But there is not only a much-needed message contained in verse 8 for the discouraged servants of Christ, but there is one too for the rank and the of God’s people, especially those of them who may be sorely tried by present circumstances. Their faith and obedience must be tested — that its reality may appear. Some of the Lord’s commandments present less difficulty, for they are embodied in the laws of our land and respected by all decent people. But there are others of His precepts which are most trying to flesh and blood and which are scoffed at by the unregenerate. Nevertheless, our course is clear: there can be no picking and choosing — “whatsoever He saith unto you, do” ( John 2:5). Yes, but when I have sought to obey to the best of my ability I find circumstances all against me, a situation beyond my powers to cope with, a “jordan” too deep and wide for me to pass through. Very well, here is the word exactly suited to your case: come to “the brink of the water” and then “stand still in it”: proceed to your utmost limits in the path of duty and then count upon the omnipotent One to undertake for you. “And Joshua said unto the children of Israel, Come hither, and hear the words of the Lord your God” (verse 9).

    Once more our minds are carried beyond the type to Antitype, who said unto Israel, “My doctrine is not Mine, but His that sent Me” ( John 7:16), and again, “the Father which sent Me, He gave Me a commandment what I should say and what I should speak” ( John 12:49).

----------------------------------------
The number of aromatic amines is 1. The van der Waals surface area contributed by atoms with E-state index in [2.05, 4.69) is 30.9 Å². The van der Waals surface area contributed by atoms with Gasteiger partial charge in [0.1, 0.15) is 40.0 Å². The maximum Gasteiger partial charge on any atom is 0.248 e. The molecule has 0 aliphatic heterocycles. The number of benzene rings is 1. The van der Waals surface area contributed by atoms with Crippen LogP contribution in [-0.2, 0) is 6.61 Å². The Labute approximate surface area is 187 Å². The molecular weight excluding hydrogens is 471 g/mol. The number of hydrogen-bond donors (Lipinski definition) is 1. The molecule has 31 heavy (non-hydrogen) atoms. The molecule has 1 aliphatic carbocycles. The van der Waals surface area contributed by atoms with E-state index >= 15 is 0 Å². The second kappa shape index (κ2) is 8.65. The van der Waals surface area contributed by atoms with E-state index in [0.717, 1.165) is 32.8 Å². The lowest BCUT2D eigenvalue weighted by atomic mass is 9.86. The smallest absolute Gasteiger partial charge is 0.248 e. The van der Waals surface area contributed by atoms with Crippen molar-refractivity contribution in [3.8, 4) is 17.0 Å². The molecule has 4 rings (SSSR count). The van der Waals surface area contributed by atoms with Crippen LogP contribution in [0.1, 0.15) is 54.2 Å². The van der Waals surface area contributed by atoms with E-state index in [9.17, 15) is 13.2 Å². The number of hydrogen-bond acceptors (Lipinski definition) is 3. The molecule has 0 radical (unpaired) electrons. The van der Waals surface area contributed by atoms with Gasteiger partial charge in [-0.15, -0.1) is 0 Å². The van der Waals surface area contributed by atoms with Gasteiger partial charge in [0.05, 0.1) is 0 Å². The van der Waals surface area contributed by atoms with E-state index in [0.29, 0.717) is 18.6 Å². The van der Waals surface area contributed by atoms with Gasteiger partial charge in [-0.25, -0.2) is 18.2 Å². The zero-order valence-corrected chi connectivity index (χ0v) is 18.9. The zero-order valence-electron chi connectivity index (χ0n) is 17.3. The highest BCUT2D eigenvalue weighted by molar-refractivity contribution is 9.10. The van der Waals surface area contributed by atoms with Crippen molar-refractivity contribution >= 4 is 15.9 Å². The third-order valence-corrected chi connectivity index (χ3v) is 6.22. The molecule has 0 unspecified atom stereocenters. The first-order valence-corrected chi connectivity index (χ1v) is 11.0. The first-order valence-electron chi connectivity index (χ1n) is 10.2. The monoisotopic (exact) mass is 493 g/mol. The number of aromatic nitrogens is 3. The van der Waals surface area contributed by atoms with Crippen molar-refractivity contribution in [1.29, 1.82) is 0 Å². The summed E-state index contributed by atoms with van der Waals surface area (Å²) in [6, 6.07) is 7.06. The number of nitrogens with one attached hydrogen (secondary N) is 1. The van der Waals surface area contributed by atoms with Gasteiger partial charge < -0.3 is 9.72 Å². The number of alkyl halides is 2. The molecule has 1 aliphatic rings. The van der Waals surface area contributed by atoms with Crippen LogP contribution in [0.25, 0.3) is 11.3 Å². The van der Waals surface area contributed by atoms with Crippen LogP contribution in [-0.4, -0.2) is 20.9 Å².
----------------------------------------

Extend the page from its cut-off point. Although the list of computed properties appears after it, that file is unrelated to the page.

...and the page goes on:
And therefore the most diligent heed is to be given and the most unquestioning obedience rendered unto Him. “And Joshua said, Hereby ye shall know that the living God is among you, and that He will without fail drive out from before you the Canaanites, and the Hittites, and the Hivites, and the Perizzites, and the Girgashites, and the Amorites, and the Jebusites” (verse 10). That title, “the living God,” is used in the Scriptures to point a contrast with the inanimate idols of the heathen ( 2 Kings 19:4; 1 Thessalonians 1:9), and doubtless was employed by Joshua on this occasion for the purpose of accentuating the impotency and worthlessness of all false gods, who were utterly incapable of rendering aid, still less of performing prodigies, for their deluded votaries; a warning also to Israel against the sin of idolatry to which they ever were so prone.

    As Joshua owned Jehovah as “the living God” so also Christ acknowledged the One who had sent Him as the “living Father” ( John 6:57). “And Joshua said, Hereby ye shall know that the living God is among you” (verse 10).

    Note carefully the statement which immediately follows: “and that He will without fail drive out from before you the Canaanites,” etc. We had naturally expected Joshua to say in this connection, God will open a way for you to pass through this Jordan, but instead he gives assurance of the conquest of the “seven nations in the land of Canaan” ( Acts 13:19).